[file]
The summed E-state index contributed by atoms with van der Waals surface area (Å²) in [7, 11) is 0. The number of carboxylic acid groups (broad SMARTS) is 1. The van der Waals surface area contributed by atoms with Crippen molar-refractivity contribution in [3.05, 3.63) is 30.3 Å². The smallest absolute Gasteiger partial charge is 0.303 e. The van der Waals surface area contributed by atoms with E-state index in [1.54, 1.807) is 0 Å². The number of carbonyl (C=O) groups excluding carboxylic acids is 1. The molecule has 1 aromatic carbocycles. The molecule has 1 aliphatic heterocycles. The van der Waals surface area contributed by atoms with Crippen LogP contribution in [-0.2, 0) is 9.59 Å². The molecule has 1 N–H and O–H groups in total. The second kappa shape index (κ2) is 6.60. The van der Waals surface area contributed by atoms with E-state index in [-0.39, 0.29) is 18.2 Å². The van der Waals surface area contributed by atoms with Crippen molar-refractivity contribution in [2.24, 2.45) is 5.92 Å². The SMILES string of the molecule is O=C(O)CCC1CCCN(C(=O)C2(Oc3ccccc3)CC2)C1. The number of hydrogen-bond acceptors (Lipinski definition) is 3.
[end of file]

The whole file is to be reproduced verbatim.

The summed E-state index contributed by atoms with van der Waals surface area (Å²) in [7, 11) is 0. The number of carboxylic acid groups (broad SMARTS) is 1. The van der Waals surface area contributed by atoms with Crippen molar-refractivity contribution in [3.05, 3.63) is 30.3 Å². The smallest absolute Gasteiger partial charge is 0.303 e. The van der Waals surface area contributed by atoms with E-state index in [1.54, 1.807) is 0 Å². The number of carbonyl (C=O) groups excluding carboxylic acids is 1. The molecule has 1 aromatic carbocycles. The molecule has 1 aliphatic heterocycles. The van der Waals surface area contributed by atoms with Crippen LogP contribution in [-0.2, 0) is 9.59 Å². The molecule has 1 N–H and O–H groups in total. The second kappa shape index (κ2) is 6.60. The van der Waals surface area contributed by atoms with E-state index in [-0.39, 0.29) is 18.2 Å². The van der Waals surface area contributed by atoms with Crippen molar-refractivity contribution in [2.24, 2.45) is 5.92 Å². The SMILES string of the molecule is O=C(O)CCC1CCCN(C(=O)C2(Oc3ccccc3)CC2)C1. The number of hydrogen-bond acceptors (Lipinski definition) is 3.